|Walking With Anthony website|
Anthony Purcell lay on the sand, uncomfortably aware of the silence that surrounded him. He was wide awake, and well aware of the fact that he could not move a muscle. It was Feb. 6, 2010, and the 22-year-old had just taken a bad dive into a sandbar in South Beach, Florida, instantly compressing his neck and damaging his vertebrae. He was completely paralyzed, and completely underwater.
The next thing he remembers is his cousin lifting him from the ocean and himself fighting for air. "I 100 percent thought I was going to die," Anthony recalls.
Instead, Anthony lost his ability to walk. "He went through hell and he came out of that hospital like a noodle," Micki Purcell, Anthony's mother says. Luckily the family had enough money to send Anthony to a rehabilitation center, which is financially unattainable for most people.
After the accident, the Purcells moved to Newport Beach and now commute three times a week to Project Walk in Carlsbad, Calif. Anthony undergoes intensive two hour training sessions that cost $100 an hour and he's been going for almost 2 1/2 years.
"When we were thrown into the spinal cord world, I had parents coming up to me crying and begging for help," Micki recalls. "That's when we knew we needed to do something."
In December 2010, Micki and Anthony created a nonprofit organization called Walking with Anthony
. The organization holds lavish red carpet events to fundraise hundreds of thousands of dollars to help those with spinal cord injuries. The five-man nonprofit is staffed by family and friends who volunteer their time to help people across the nation. So far, Walking with Anthony has helped nine individuals in different ways through providing financial and emotional support.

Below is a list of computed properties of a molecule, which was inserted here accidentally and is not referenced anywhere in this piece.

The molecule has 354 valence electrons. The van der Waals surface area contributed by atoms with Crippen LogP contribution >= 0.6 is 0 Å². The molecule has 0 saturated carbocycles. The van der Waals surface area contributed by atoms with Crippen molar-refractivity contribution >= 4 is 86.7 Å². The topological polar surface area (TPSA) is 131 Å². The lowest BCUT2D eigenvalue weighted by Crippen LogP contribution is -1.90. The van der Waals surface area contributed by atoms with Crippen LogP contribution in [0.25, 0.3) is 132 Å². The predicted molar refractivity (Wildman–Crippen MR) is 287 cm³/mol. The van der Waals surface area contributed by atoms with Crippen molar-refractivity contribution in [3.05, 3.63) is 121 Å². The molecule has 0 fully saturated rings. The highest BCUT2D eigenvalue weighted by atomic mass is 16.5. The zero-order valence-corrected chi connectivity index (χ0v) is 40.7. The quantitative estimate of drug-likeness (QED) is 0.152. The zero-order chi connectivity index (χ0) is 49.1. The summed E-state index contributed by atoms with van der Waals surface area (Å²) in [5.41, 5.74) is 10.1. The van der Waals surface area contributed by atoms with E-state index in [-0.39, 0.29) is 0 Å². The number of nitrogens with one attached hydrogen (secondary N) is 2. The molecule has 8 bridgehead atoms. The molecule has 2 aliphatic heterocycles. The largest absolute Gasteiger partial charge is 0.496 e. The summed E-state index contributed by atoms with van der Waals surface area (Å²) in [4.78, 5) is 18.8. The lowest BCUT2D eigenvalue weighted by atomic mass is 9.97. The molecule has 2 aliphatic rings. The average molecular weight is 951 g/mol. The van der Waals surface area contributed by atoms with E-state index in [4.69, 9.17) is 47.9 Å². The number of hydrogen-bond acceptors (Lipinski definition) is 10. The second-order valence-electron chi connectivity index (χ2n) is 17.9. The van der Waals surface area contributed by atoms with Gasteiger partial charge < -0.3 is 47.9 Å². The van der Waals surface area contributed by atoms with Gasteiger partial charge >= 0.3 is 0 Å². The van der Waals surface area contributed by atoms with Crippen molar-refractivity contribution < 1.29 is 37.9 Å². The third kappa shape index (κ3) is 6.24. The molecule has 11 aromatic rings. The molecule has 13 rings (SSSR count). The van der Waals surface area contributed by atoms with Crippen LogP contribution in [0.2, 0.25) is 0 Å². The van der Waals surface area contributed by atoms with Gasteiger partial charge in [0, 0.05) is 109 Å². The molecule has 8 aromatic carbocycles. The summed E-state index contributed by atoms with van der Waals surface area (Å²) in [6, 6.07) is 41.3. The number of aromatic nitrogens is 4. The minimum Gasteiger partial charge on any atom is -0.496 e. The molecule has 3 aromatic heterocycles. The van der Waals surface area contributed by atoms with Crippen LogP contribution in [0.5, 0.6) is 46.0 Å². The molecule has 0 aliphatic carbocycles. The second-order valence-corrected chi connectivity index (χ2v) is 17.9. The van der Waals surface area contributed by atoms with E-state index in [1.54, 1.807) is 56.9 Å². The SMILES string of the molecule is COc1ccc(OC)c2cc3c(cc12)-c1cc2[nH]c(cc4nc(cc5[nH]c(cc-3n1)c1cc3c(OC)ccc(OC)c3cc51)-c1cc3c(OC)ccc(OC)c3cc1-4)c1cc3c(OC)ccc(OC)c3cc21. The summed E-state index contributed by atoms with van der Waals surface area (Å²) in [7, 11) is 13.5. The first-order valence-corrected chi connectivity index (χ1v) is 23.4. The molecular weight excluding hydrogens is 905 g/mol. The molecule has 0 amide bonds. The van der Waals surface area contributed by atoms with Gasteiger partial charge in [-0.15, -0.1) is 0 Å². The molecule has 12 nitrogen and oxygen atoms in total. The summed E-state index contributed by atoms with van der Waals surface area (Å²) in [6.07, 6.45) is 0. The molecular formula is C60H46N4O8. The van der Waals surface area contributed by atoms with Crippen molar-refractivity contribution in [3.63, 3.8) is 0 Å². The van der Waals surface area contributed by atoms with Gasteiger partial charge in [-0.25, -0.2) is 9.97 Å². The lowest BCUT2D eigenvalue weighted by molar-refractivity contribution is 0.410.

Rachelle Friedman was a 24 year old bride-to-be when she was playfully tossed into her friend's backyard pool at her own bachelorette party. The bride hit her head on the bottom of the pool and suffered a debilitating spinal cord injury.
"They understood my situation and that I didn't have the funds," Rachelle says. "Insurance companies don't care if you break your neck or ankle, it's all the same and they don't provide enough coverage."
Walking with Anthony is compelled to go beyond just covering rehab invoices. They're determined to lend a hand however they can; they have given away wheelchairs and have helped pay for rent. The organization is currently working on creating an at-home program for people who cannot commute to the various locations of Project Walk.
"The real challenge is choosing who we're going to help next," Micki says. The nonprofit is new and is still trying to establish its self even though they receive upwards of 40 inquiries a month. The funding just isn't there yet to help everyone Anthony says but they're trying to make a difference.
"We've always been individuals who get a lot of gratitude from helping other people," Anthony says, "We love it and we always knew we were going to start [Walking with Anthony] because we wanted to turn something bad into something good."